A detective in post-Katrina New Orleans has a series of surreal encounters with a troop of friendly Confederate soldiers while investigating serial killings of local prostitutes, a 1965 lynching, and corrupt local businessmen.
A hardened New Orleans cop, Dave Robicheaux, finally tosses in the badge and settles into life on the bayou with his wife. But a bizarre plane crash draws him back into the fray when his family is viciously threatened.
Mary Stuart Masterson
Three women who have been driven mad by pioneer life are to be transported across the country by covered wagon by the pious, independent-minded Mary Bee Cuddy, who in turn employs low-life drifter George Briggs to assist her.
Tommy Lee Jones
Tommy Lee Jones,
Lt. Dave Robicheaux, a detective in New Iberia, Louisiana, is trying to link the murder of a local hooker to New Orleans mobster Julie (Baby Feet) Balboni, who is co-producer of a Civil War film. At the same time, after Elrod Sykes, the star of the film, reports finding another corpse in the Atchafalaya Swamp near the movie set, Robicheaux starts another investigation, believing the corpse to be the remains of a black man who he saw being murdered 35 years before. Written by
Kelly MacDonald appeared in ' No Country for old men' with Tommy Lee Jones. Her character dies in both movies, and Tommy Lee Jones is a police officer in both movies. See more »
The movie star rents a huge saltwater boat to go out into the Atchafalaya Basin. This may have been done to show the character's naiveté. See more »
Ya ever see the lights in the cypress trees at night?
That's swamp gas. It'll ignite and all that across the water. It's like ball lightning.
No sir, that's not what it is. It's these guys that are wounded by the lake. They have lanterns coming from some of the ambulances. A lot of the soldiers had maggots on their wounds. It's the only reason they lived. It's 'cause the maggots ate out the infection.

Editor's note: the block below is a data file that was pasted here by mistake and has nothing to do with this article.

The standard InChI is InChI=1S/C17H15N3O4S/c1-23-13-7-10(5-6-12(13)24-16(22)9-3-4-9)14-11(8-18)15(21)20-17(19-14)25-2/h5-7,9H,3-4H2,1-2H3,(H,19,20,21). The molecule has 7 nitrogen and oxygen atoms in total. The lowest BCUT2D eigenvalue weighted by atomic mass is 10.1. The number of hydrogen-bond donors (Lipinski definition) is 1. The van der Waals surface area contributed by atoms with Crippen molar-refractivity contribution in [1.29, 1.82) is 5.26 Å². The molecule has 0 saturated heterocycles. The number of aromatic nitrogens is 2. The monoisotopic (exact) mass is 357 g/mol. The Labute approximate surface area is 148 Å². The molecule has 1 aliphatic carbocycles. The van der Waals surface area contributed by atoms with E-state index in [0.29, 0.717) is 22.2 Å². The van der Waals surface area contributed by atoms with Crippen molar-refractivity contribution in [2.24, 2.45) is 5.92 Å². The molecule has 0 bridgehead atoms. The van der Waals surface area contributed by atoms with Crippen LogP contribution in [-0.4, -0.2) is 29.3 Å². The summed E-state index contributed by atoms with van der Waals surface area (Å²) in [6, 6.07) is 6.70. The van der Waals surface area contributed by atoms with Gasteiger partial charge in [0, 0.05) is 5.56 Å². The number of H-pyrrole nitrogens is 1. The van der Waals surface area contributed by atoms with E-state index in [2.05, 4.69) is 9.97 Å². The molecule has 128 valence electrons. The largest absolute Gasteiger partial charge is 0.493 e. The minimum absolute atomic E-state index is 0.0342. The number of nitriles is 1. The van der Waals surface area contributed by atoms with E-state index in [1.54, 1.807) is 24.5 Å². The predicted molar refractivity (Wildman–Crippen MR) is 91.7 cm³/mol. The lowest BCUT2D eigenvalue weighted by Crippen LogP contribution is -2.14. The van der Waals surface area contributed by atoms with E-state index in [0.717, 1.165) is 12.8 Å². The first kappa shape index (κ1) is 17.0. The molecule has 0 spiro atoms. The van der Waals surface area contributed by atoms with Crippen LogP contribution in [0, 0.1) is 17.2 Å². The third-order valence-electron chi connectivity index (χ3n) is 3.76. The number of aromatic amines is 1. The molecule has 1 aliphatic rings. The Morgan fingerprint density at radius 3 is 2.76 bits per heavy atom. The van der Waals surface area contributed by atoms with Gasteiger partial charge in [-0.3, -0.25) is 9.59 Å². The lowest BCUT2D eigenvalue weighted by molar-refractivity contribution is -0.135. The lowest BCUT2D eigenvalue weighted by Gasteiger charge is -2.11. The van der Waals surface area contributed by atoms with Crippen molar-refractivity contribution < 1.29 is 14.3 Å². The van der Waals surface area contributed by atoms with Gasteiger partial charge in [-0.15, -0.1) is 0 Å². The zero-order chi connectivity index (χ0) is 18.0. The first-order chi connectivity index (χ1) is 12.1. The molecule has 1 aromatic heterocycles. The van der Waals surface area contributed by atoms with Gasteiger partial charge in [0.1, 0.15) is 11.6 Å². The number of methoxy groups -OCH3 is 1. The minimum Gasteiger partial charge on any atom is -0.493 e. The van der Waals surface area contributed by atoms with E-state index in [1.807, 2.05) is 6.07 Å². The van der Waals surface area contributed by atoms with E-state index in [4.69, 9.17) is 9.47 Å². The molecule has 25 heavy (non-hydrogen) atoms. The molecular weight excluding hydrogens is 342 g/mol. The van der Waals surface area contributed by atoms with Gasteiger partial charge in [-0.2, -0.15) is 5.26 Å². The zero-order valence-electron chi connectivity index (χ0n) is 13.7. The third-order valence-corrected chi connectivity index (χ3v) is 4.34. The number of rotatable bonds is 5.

You been drunk a long time, Elrod. Pretty soon all the trees and alligators will be talking to...
[...] See more »
I can count on my fingers with half my hand cut away the number of times I've ever been disappointed by Tommy Lee Jones's performance in a film. This film here is no exception. John Goodman is another who always delivers a solid performance and they both give us a great show. The writing of the script is solid and the setting of the film is provoking. The entire film works well with support from veteran character actors like Ned Beatty, craggy faced James Gammon and ex-drummer Levon Helm, as well as younger performers like Mary Steenburgen, Justina Machado,Kelly Macdonald and the up and coming Peter Sargaard.
One might argue that this kind of a role is almost type casting for Tommy Lee Jones but I would argue otherwise. An actor works with what he has and TLJ has always been able to use his face to great advantage from a stone-cold glare to a sheepish grin. The story is told from his character's point of view, in this case, a person with an uncompromising sense of justice-- not a paragon of virtue, by any means, but one who refuses to sacrifice his principles of right and wrong, i.e., the hero with a decidedly human face. The tension does not let up as the hunt draws closer and closer to the conclusion. While I think the little coda at the end was unneeded, it still works to make a good story.
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